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Common Weakness Enumeration (CWE) is a classification and categorization of common software vulnerability types. There are currently over 600 categories ranging from buffer overflows, cross-site scripting to insecure random numbers. Weaknesses are generally vulnerabilities that may consist of flaws, bugs, or other errors in hardware or software, code, design, or architecture. These vulnerabilities create potential exposure to a cyberattack. The list of CWEs is organized with a taxonomy that makes it easier to find, identify and describe these weaknesses in a way that is easily understood by the entire community.
The objective of the CWE is to eliminate vulnerabilities by identifying the most common errors made by developers and engineers so that they avoid these problems in the products and systems they build. The CWE describes weaknesses with an easily navigable taxonomy and common language, helps developers check for weaknesses in existing software and products, and more.
Sponsorship and Management of the CWE Community
The CWE is community-developed and includes participants from both industry and government. CWE is sponsored by the U.S. Department of Homeland Security (DHS), the Cybersecurity and Infrastructure Security Agency (CISA), and is managed by the Homeland Security Systems Engineering and Development Institute (HSSEDI), which is, in turn, operated by The Mitre Corporation (MITRE).
The Department of Homeland Security has a mission to secure the nation from a variety of threats. DHS has over 240,000 employees in positions that range from aviation and border security to emergency response, from cybersecurity analyst to chemical facility inspector.
CISA works with partners to defend against threats and collaborates to build a more secure and resilient infrastructure. For example, CISA leads efforts to protect the federal “.gov” domain of civilian government networks and collaborate with the private sector – the “.com” domain – to increase the security of critical networks.
The Homeland Security Act of 2002 authorized the Secretary of Homeland Security, through the Under Secretary for Science and Technology (USST), to establish one or more Federally Funded Research and Development Centers (FFRDCs). The goal of the FFRDCs is to provide an independent analysis of homeland security issues or to carry out other responsibilities under the Act. In 2009, DHS selected the MITRE Corporation to operate the Homeland Security Systems Engineering and Development Institute (HSSEDI) FFRDC. DHS established HSSEDI to serve as its primary systems engineering resource and to meet DHS-wide demand for rapid access to critical technical expertise.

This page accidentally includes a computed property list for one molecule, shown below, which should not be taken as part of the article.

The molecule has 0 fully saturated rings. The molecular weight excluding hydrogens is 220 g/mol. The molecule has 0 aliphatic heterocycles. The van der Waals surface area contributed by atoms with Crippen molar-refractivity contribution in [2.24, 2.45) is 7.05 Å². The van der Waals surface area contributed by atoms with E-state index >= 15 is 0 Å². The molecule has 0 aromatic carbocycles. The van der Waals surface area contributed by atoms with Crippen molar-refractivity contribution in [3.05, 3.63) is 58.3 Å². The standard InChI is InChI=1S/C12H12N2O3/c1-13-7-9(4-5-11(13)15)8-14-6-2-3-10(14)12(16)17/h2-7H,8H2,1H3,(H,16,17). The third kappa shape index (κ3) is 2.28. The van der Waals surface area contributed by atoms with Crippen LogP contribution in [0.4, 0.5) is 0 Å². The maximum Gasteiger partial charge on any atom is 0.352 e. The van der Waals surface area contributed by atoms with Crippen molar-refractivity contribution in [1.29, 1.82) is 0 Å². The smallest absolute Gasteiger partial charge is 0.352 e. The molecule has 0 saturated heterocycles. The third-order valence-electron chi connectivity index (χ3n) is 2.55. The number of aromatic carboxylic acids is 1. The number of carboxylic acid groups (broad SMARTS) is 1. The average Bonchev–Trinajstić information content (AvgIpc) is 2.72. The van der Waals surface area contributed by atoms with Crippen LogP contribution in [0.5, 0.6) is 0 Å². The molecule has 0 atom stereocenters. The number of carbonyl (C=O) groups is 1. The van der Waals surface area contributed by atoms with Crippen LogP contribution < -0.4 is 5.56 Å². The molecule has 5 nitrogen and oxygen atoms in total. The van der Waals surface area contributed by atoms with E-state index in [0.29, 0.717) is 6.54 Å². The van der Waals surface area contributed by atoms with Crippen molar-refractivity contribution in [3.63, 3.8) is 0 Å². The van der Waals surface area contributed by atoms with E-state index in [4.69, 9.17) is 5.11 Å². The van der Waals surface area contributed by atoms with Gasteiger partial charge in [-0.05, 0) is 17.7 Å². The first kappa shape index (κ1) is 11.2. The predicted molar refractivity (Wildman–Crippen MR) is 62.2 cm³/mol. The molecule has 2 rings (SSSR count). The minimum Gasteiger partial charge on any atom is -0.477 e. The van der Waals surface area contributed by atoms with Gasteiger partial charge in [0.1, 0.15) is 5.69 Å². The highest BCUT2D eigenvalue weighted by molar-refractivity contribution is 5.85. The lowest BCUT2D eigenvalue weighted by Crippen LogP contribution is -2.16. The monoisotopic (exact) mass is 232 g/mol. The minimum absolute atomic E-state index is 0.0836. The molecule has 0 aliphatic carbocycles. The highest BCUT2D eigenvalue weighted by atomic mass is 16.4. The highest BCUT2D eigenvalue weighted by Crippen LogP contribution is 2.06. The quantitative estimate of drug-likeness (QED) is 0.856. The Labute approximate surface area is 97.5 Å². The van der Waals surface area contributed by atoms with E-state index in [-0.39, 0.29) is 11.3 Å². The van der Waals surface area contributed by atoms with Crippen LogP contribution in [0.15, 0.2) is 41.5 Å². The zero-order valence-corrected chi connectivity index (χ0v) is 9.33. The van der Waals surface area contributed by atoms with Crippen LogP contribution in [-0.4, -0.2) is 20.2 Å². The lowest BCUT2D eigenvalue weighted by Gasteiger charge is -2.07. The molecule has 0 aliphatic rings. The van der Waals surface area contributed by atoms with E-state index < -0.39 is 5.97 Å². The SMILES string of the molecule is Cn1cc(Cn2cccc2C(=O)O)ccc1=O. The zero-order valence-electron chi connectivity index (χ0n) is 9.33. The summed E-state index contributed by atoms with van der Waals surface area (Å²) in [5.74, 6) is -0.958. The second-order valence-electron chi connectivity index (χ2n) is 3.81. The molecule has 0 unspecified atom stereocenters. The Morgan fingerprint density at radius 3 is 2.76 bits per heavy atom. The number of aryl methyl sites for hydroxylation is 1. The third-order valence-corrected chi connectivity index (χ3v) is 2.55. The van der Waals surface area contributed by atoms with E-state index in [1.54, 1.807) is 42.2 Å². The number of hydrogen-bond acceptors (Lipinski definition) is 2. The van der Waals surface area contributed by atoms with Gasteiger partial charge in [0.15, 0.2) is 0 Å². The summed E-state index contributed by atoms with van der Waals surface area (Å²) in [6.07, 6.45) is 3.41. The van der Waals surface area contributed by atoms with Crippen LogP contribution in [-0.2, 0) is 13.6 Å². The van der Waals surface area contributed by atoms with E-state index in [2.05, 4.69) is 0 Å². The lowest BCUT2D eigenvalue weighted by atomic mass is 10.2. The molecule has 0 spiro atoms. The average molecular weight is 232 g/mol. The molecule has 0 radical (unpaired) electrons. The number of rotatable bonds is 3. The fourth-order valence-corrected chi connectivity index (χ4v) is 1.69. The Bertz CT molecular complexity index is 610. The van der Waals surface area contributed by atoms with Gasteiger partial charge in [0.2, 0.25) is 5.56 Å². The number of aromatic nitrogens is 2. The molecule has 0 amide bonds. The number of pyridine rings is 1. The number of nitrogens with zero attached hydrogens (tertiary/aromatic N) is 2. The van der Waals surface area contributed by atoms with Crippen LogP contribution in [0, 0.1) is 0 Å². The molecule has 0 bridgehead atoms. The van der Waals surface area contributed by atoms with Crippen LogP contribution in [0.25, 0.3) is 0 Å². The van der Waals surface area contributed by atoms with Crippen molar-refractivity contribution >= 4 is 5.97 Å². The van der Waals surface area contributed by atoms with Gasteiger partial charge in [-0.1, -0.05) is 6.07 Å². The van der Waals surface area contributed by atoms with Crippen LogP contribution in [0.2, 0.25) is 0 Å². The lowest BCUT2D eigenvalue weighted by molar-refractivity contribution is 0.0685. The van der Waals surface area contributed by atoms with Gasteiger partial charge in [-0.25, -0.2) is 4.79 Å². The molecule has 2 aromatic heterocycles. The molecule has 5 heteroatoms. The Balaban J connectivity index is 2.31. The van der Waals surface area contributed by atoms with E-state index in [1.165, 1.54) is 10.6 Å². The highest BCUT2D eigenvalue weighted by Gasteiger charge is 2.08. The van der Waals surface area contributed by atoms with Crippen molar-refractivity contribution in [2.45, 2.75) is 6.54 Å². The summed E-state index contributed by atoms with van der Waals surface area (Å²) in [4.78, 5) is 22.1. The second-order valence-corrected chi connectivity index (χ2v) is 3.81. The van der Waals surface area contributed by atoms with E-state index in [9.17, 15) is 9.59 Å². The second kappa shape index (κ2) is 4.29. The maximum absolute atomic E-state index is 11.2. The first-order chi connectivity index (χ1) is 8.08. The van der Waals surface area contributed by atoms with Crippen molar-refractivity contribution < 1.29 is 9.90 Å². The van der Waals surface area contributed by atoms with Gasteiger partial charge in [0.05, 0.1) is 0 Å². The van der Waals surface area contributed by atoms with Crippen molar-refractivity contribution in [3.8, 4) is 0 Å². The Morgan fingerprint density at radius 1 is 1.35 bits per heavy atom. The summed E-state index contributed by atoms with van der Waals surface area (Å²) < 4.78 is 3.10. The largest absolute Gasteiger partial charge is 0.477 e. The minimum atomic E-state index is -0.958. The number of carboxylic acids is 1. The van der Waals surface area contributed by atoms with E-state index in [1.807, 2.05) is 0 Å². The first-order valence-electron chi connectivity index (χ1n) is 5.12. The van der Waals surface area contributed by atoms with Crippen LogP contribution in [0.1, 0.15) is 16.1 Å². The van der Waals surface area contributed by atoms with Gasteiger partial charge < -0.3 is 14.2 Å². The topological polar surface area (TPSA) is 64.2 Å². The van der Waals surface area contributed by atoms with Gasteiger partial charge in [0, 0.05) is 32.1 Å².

MITRE is a non-profit that works in the public interest across federal, state, and local governments and industry and academia. MITRE develops innovative ideas in areas as varied as artificial intelligence, intuitive data science, quantum information science, health informatics, space security, policy, and economic expertise, trustworthy autonomy, cyber threat sharing, and cyber resilience. In addition, MITRE provides strong leadership in cybersecurity with well-known recent important innovations to include the MITRE ATT&CK matrix and much more.
The CWE List
The CWE list may be viewed or downloaded and is also searchable via https://cwe.mitre.org/index.html. It can be searched by software development, hardware design, research concepts, or other criteria.
The software development view organizes weaknesses around critical concepts used in software development, such as the software development lifecycle from design, architecture, and implementation. This view is generally helpful for architects, developers, and other related parties. In addition, it provides categories that simplify navigation, browsing, and mapping.
The hardware design view organizes weaknesses around essential concepts used in hardware design. As a result, this view maps nicely to the needs of designers and manufacturers. The hardware design view also provides a variety of categories that simplify navigation, browsing, and mapping.
The research concept view is intended to facilitate research into weaknesses and their inter-dependencies. It is organized according to abstractions of behaviors, where they appear in code or are introduced in the development life cycle.
Scoring and Examples of Weaknesses
The relative severity of weaknesses is scored using the Common Weakness Scoring System combined with a Common Weakness Risk Analysis Framework.
The CWE Top 25
The CWE Top 25 Most Dangerous Software Weaknesses is a community resource that identifies the most widespread and dangerous errors that lead to high-risk software vulnerabilities. The Top 25 includes those weaknesses that are easy to find and exploit. These weaknesses might enable an adversary to exfiltrate data, shut down critical applications, or completely take over a system.
For example, below is the Top 25 as of November 2021 as published on the CWE.MITRE.ORG website. For an updated list, please visit the CWE MITRE website.
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